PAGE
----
Different people are going to have very different views as to how
diplomatic we should be when we find people who are using our work but not
complying with the license. As long as the movement doesn't invest in
enforcing the relatively minor conditions involved in CC-BY-SA and we leave
enforcement to the individual, we can expect that responses to people who
don't respect our copyrights will range from very diplomatic to the
reverse. With those of us like myself who never write to people who use my
work without attribution being at least partially protected by those who
take a much stricter view of copyright breaches.

If we want more consistency in the way we deal with people who breach our
copyrights, one possible solution is to get the WMF to employ some people
to defend our Intellectual Property rights. It would be difficult to insist
that people who want stricter enforcement leave the issue to WMF IP
enforcement, though I suspect some would. But unless we start insisting
that all contributions are dual licensed CC0 as well as any other license
we shouldn't complain about people who don't consider that their
contributions were dual licensed CC0.

I suspect the main effect of the WMF writing to organisations that use our
work without attribution would be for more attribution and more links back
to Commons. Sometimes there may be an offer to pay what a stock photo site
would charge, I suspect that many of us would be happy to donate such fees
to the WMF. I can understand reluctance on the part of the WMF and some of
its detractors to set up a new department and take on a new role. But
getting more attribution to our sites and our contributors isn't just an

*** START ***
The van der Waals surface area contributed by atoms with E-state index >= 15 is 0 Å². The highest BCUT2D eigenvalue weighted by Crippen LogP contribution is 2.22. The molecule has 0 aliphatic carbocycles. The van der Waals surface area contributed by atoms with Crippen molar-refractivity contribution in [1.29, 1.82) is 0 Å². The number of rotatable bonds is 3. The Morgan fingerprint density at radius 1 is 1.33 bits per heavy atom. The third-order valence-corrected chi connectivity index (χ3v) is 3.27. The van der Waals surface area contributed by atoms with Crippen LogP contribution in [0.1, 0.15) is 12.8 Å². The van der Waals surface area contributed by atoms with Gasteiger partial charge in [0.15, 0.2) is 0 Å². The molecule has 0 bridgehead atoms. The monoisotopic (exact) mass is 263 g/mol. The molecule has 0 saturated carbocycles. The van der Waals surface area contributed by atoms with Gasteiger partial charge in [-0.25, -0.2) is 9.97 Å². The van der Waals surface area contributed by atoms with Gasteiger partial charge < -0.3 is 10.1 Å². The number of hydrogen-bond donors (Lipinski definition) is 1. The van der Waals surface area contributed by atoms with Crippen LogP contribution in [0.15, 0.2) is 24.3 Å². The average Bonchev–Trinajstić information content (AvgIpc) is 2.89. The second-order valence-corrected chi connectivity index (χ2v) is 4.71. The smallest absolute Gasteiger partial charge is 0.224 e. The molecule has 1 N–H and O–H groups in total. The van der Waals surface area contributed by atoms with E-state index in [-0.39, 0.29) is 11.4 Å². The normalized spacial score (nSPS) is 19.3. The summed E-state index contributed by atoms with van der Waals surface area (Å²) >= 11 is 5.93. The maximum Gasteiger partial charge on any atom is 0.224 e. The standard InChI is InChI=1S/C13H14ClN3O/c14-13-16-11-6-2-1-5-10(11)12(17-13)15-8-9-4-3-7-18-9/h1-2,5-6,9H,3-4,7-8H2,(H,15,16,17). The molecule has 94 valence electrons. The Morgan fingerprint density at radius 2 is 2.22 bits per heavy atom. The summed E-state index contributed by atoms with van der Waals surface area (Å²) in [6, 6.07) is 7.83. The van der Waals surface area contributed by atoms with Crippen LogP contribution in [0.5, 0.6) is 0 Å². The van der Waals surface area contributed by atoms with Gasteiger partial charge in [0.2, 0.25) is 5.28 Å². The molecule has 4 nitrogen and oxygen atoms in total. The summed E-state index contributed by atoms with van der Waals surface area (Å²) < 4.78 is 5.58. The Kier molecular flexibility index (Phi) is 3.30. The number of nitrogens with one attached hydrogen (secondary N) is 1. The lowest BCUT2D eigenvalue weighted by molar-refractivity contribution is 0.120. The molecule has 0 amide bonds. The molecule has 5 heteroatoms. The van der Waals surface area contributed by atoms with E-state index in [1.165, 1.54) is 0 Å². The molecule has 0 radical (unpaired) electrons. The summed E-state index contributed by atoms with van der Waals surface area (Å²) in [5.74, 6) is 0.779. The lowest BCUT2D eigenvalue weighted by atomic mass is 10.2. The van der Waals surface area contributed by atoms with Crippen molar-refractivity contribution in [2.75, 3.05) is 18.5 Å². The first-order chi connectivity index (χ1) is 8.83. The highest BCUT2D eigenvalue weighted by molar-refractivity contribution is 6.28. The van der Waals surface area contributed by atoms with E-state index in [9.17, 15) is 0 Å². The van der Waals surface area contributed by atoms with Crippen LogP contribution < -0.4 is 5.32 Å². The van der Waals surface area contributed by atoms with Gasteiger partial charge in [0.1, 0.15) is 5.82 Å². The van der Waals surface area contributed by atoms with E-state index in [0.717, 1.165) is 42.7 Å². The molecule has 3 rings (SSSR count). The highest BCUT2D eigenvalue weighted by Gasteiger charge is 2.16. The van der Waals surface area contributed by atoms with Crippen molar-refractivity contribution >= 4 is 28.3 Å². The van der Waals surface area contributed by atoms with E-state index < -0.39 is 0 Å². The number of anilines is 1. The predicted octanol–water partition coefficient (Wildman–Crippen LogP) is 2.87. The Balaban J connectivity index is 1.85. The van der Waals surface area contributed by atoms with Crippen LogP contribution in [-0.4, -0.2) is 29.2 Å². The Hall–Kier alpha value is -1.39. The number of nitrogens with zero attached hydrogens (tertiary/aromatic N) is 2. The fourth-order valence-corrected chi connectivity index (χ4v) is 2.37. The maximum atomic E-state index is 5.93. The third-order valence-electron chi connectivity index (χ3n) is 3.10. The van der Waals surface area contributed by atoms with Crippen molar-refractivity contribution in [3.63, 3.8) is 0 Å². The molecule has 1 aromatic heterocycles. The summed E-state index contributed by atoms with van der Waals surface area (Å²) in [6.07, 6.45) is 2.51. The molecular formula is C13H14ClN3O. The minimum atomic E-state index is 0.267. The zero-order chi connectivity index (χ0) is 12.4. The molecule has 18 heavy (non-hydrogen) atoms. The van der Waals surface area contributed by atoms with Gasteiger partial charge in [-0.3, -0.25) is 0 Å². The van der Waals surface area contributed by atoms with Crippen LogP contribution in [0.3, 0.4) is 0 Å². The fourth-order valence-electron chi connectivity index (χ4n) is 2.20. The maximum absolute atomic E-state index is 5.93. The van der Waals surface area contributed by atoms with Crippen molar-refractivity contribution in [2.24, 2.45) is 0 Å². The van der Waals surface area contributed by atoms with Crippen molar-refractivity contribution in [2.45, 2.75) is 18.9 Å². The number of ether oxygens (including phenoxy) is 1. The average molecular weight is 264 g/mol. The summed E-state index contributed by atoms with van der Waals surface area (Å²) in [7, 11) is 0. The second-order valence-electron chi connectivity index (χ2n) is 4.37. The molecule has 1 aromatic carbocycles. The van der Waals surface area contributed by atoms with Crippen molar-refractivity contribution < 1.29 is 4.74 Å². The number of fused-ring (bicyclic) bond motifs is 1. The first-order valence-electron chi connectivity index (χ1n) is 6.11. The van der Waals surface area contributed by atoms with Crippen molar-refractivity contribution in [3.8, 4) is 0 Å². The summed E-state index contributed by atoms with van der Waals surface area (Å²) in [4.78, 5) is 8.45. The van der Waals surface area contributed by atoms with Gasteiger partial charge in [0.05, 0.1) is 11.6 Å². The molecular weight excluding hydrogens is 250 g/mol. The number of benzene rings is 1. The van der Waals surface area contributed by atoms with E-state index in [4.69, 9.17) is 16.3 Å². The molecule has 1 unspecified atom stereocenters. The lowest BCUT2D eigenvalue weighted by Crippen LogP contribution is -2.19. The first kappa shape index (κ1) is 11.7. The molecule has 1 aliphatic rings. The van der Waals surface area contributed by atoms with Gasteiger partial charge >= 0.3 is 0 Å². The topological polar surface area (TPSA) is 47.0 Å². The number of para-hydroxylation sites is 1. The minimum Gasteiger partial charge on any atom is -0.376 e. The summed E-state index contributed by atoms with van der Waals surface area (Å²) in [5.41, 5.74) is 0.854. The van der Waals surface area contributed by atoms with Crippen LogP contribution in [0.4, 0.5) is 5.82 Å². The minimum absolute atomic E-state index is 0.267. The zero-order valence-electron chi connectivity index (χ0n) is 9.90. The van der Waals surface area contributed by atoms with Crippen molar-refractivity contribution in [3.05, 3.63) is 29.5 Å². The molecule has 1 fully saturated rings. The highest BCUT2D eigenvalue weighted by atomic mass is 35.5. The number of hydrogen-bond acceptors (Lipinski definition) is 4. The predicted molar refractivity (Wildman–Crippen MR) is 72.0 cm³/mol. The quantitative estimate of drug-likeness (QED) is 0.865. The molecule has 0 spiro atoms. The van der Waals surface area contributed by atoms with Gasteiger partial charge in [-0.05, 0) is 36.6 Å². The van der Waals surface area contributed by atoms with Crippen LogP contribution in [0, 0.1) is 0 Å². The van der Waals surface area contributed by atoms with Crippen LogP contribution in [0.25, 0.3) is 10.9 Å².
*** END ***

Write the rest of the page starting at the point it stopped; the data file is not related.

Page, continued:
opportunity to get some money and encourage more traffic to our sites. Many
of us are at least partly motivated by seeing our work in use and
attributed to us. Investing in encouraging more organisations to comply
with CC-BY-SA when reusing our contributions may be better thought of as an
editor retention program not an IP defence program.

In the spirit of being bold I have started a submission on this for a
roundtable discussion at Montreal. I hope that others on this list will be
equally bold and put themselves down as speakers.



> Message: 4
> Date: Sun, 5 Mar 2017 07:06:35 -0700
> From: Todd Allen <toddmal...@gmail.com>
> To: Wikimedia Mailing List <wikimedia-l@lists.wikimedia.org>
> Subject: Re: [Wikimedia-l] a second commons,    prevent cease and desist
>         business
> Message-ID:
>         <CAGToUqz+JUKQ_NDGpkbaRYjaKhMYZAW6_gF5ekJihKBBXRSPVA@mail.gmail.
> com>
> Content-Type: text/plain; charset=UTF-8
> Thanks for the specific examples.
> I'm not a German speaker, and I know context and nuance can be lost in
> machine translation. That being said, the one about someone who was
> offering attribution and then got slapped with a bill for a simple
> technical error is very disturbing. Especially since as brought up before,
> a direct link would always lack the attribution contained on an
> accompanying page.
> The simple fact that it's legal doesn't change anything. It would be legal
> for me to create a website that doxxes editors. But I still would likely be
> banned if I did that. If the best defense you can offer for your actions is
> "It's not actually illegal!", that's a pretty lame defense.
> I don't know if either de.wp or Commons have the idea of "bringing the
> project into disrepute" being a reason to exclude someone from the project.
> But if they do, using legal demands rather than polite requests as a first
> resort and a trap to make a buck seem to qualify.
> I have no issue with editors asserting their legal rights if someone fails
> or refuses to accede to a request to bring material into license
> compliance, or if someone is acting in bad faith and their noncompliance is
> clearly deliberate. But the request should always be the first step, and if
> they do what was asked, that should be the end of it. That's especially
> true for those who made a good faith effort to comply and simply made a
> mistake in doing so.
> Todd
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